The business of life insurance in India in its existing form started in India in the year 18181 with the establishment of the Oriental Life Insurance Company in Calcutta followed by Bombay Life Assurance Company in 1823.
In 18702, the first Indian company, Bombay Mutual life insurance came into existence. Thereafter, Madras Life Insurance Society came into being in 1874.
In 19123, The Indian Life Assurance Companies Act was enacted as the First Statute to regulate the life insurance business. In 1928, The Indian Insurance Companies Act was enacted to enable the Government to collect statistical information about both life and non-life insurance businesses. In 19384, earlier legislation was consolidated and amended to by the Insurance Act with the objective of protecting the interests of the insuring public. In 19561, 245 Indian and foreign insurers and provident societies were taken over by the Central Government and nationalized. Life Insurance Corporation of India was formed by an Act of Parliament through Life Insurance Corporation of India Act, 1956, with a capital contribution of Rs. 5 crore form the Government of India. Speaking on the occasion of the nationalization of LIC of India, Prime Minister Pt. J.L. Nehru said, “The nationalization of Life Insurance is an important step in our march toward a socialist society, its objective will be to serve the individual as wel
l as state. We require life insurance to spread rapidly all over the country and to bring a measure of security to our people.”
The General insurance business in India, on the other hand, can trace its roots to the Triton Insurance Company Ltd., the first general insurance company established in 1850 in Calcutta by the British.
As regards Insurance sector reforms, Malhotra Committee, headed by former Finance Secretary and RBI Governor R.N Malhotra, was formed to evaluate the Indian insurance industry in 1993. The committee recommended its future direction. The Malhotra committee was set up with the objective of complementing the reforms initiated in the financial sector.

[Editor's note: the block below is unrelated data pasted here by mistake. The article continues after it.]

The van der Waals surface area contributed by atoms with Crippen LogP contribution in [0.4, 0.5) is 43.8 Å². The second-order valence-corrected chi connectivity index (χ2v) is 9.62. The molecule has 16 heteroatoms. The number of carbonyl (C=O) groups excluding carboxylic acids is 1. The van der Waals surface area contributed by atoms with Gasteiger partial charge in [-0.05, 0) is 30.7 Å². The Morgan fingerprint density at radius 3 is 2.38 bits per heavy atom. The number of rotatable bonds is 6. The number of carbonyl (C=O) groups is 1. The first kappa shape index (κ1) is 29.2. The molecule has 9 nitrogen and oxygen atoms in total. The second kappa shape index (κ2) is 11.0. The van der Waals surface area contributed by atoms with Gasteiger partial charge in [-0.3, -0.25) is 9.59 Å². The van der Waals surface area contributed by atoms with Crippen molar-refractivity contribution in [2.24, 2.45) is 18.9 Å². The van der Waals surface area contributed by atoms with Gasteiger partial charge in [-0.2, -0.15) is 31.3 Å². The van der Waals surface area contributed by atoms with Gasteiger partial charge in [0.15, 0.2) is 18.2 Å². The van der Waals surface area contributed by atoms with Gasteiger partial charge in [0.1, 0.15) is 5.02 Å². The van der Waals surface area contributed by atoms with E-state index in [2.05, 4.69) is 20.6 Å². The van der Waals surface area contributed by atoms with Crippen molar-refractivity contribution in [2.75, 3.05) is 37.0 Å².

The reforms were aimed at “creating a more efficient and competitive financial system suitable for the requirements of the economy keeping in mind the structural changes currently underway and recognizing that insurance is an important part of the overall financial system where it was necessary to address the need for similar reforms”1 In 1994, the committee submitted the report and some of the key recommendations included:
As regards Structure, Government stake in the insurance Companies should be brought down to 50%. Government should take over the holdings of GIC and its subsidiaries so that these subsidiaries can act as independent Corporations. All the insurance companies should be given greater freedom to operate.
As regards Competition, private Companies with a minimum paid up capital of Rs. 1 bn should be allowed to enter the industry. No Company should deal in both Life and General Insurance through a single entity. Foreign companies may be allowed to enter the industry in collaboration with the domestic companies. Postal Life Insurance should be allowed to operate in the rural market. Only one State Level Life Insurance Company should be allowed to operate in each state.
As regards Regulatory Body, the Insurance Act should be changed. An Insurance Regulatory body should be set up and Controller of Insurance should be made independent.
As regards Investments, mandatory Investment of LIC Life Fund in Government Securities should be reduced from 75% to 50%. GIC and its subsidiaries are not to hold more than 5% in any company.
As regards Customer Service, the committee recommended that LIC should pay interest on delay in payments beyond 30 days. Insurance companies must be encouraged to set up Unit Linked Pension Plans.
Computerization of operation and updating of technology should also be carried out in the insurance industry. The committee emphasized that in order to improve the customer services, the coverage of the insurance industry should be opened up to competition. But at the same time, there is a need to exercise caution as any failure on the part of the new players could ruin the public confidence in the industry.
Hence, it was decided to allow competition in a limited way by stipulating the minimum capital requirement of Rs. 100 crore. The committee realized the need to provide greater autonomy to insurance companies in order to improve their performance and enable them to act as independent companies with economic motives. So, it suggested to establish up an independent regulatory body.